For example, in fancy yellow stones, a strong yellow fluorescence might actually improve the intensity of the color in the diamond. This ADDs value to the gemstone.

    On the other hand, if the yellow diamond exhibits a blue fluorescence, it might actually depreciate the value of the stone as it makes the diamond looks whiter.

    When it comes to colored stones, we want them to have an intense color as much as possible. Any attributes that contribute towards a better hue will be more valuable and perceived as a positive.

  3. Mike-
    October 12, 2014 at 2:02 am

    I’ve read some of your articles about the reliability of grading labs and I found them to be very informative. I know you would recommend GIA/AGS over EGL/IGI grading reports when it comes to “white” diamonds.

    However, what about colored diamonds? I looked at my local store and found a nice looking fancy yellow diamond graded by EGL. Do the same “lax” standards apply for fancy colored diamonds too?

  4. Paul Gian-
    October 15, 2014 at 10:25 pm

    In my opinion, GIA is the most respected lab when it comes to grading fancy colored diamonds. It’s no coincidence that the most valuable diamonds are always sent to the GIA lab and when it returns to the jeweler, they can charge a rightful premium on the stone.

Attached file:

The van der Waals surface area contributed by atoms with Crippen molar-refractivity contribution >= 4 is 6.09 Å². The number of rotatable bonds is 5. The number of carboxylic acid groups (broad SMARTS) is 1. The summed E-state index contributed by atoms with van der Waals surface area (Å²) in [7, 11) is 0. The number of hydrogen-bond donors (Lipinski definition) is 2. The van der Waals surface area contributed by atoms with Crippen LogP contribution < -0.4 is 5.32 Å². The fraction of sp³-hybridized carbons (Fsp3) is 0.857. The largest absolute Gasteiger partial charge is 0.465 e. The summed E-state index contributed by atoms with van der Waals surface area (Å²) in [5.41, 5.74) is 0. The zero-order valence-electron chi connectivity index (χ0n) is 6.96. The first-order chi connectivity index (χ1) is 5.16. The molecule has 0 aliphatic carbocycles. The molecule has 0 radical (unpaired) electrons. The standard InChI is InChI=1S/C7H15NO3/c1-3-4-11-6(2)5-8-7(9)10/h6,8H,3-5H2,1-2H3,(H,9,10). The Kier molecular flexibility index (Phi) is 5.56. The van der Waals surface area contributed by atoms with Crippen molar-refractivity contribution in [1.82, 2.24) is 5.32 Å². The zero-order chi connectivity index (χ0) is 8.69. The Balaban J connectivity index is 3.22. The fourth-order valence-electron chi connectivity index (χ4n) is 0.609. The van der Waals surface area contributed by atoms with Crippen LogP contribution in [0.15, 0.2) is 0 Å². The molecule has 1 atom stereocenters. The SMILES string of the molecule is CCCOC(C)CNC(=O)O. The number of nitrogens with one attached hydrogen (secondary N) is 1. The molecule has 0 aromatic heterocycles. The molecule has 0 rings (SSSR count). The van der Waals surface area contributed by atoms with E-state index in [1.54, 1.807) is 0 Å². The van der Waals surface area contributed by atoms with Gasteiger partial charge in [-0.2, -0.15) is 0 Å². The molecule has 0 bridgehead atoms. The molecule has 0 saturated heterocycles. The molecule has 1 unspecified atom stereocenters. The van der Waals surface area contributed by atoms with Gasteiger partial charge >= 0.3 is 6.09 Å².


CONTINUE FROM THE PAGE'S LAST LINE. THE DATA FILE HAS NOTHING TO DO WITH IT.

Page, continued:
For the other diamonds that goes to EGL/IGI, why do you think the jeweler would send them there? Well, I can tell you this – the choice of labs where diamonds get graded isn’t random. Diamonds are sent to be graded at EGL/IGI so that the jeweler gets a “bumped” grading report which allows him to sell the stone at better prices.

    When it comes to fancy colored diamonds, the main factor that determines value and price is color. For example, you can expect a huge price jump for a faint pink to a fancy vivid pink diamond. Also if the diamond has a secondary color in it, the value of the diamond also changes. For example, a fancy brownish pink diamond have lesser value that a fancy pink diamond.

    comparing prices of pink diamonds with different hues

    Hue and saturation is the primary price decider in fancy colored diamonds


    price comparison of colored diamonds

    An intense yellow diamond costs significantly less than the pinks –

    Since you had read my article on the differences between the grading labs, you would have known that EGL is really the “jeweler’s friend” and GIA is the “consumer’s friend”. The same exact stone submitted to GIA and EGL for grading would most likely come back showing different grades.

    Stick with GIA. They are the industry leaders when it comes to objective grading of colored diamonds. When you are laying down a substantial amount of money on the table, you want to make sure you are paying the right amount for the quality you are getting.

  5. Mike-
    October 27, 2014 at 9:01 pm